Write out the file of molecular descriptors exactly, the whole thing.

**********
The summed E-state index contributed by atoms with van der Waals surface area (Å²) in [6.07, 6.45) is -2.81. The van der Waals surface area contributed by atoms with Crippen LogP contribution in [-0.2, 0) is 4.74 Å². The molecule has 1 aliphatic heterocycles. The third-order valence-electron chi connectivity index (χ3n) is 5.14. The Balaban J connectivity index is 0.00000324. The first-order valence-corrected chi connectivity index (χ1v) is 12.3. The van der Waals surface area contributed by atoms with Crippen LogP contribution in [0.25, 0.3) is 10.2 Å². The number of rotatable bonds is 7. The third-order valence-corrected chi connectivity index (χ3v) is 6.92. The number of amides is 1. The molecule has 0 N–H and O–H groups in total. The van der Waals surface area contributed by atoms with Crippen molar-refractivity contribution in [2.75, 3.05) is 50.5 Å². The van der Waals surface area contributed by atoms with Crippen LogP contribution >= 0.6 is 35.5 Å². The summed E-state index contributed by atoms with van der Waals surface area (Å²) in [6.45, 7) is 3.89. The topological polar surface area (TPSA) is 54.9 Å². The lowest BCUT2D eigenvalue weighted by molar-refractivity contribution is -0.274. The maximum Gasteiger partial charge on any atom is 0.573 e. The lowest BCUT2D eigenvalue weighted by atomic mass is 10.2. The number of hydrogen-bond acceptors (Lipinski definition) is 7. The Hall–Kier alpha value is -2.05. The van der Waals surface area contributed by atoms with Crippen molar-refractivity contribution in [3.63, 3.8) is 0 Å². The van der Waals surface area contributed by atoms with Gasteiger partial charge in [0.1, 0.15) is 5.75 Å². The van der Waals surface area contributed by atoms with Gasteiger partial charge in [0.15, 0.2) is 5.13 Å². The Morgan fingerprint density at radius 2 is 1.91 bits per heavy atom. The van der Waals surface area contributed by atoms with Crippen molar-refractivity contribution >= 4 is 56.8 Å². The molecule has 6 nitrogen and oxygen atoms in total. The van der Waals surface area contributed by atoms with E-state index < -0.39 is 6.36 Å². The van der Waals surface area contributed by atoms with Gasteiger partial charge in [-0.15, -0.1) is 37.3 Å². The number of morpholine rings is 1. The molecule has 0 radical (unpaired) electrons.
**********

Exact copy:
The summed E-state index contributed by atoms with van der Waals surface area (Å²) in [6.07, 6.45) is -2.81. The van der Waals surface area contributed by atoms with Crippen LogP contribution in [-0.2, 0) is 4.74 Å². The molecule has 1 aliphatic heterocycles. The third-order valence-electron chi connectivity index (χ3n) is 5.14. The Balaban J connectivity index is 0.00000324. The first-order valence-corrected chi connectivity index (χ1v) is 12.3. The van der Waals surface area contributed by atoms with Crippen LogP contribution in [0.25, 0.3) is 10.2 Å². The number of rotatable bonds is 7. The third-order valence-corrected chi connectivity index (χ3v) is 6.92. The number of amides is 1. The molecule has 0 N–H and O–H groups in total. The van der Waals surface area contributed by atoms with Crippen molar-refractivity contribution in [2.75, 3.05) is 50.5 Å². The van der Waals surface area contributed by atoms with Crippen LogP contribution >= 0.6 is 35.5 Å². The summed E-state index contributed by atoms with van der Waals surface area (Å²) in [6.45, 7) is 3.89. The topological polar surface area (TPSA) is 54.9 Å². The lowest BCUT2D eigenvalue weighted by molar-refractivity contribution is -0.274. The maximum Gasteiger partial charge on any atom is 0.573 e. The lowest BCUT2D eigenvalue weighted by atomic mass is 10.2. The number of hydrogen-bond acceptors (Lipinski definition) is 7. The Hall–Kier alpha value is -2.05. The van der Waals surface area contributed by atoms with Crippen molar-refractivity contribution in [3.63, 3.8) is 0 Å². The van der Waals surface area contributed by atoms with Gasteiger partial charge in [0.1, 0.15) is 5.75 Å². The van der Waals surface area contributed by atoms with Gasteiger partial charge in [0.15, 0.2) is 5.13 Å². The Morgan fingerprint density at radius 2 is 1.91 bits per heavy atom. The van der Waals surface area contributed by atoms with Crippen molar-refractivity contribution >= 4 is 56.8 Å². The molecule has 6 nitrogen and oxygen atoms in total. The van der Waals surface area contributed by atoms with E-state index < -0.39 is 6.36 Å². The van der Waals surface area contributed by atoms with Gasteiger partial charge in [-0.15, -0.1) is 37.3 Å². The number of morpholine rings is 1. The molecule has 0 radical (unpaired) electrons.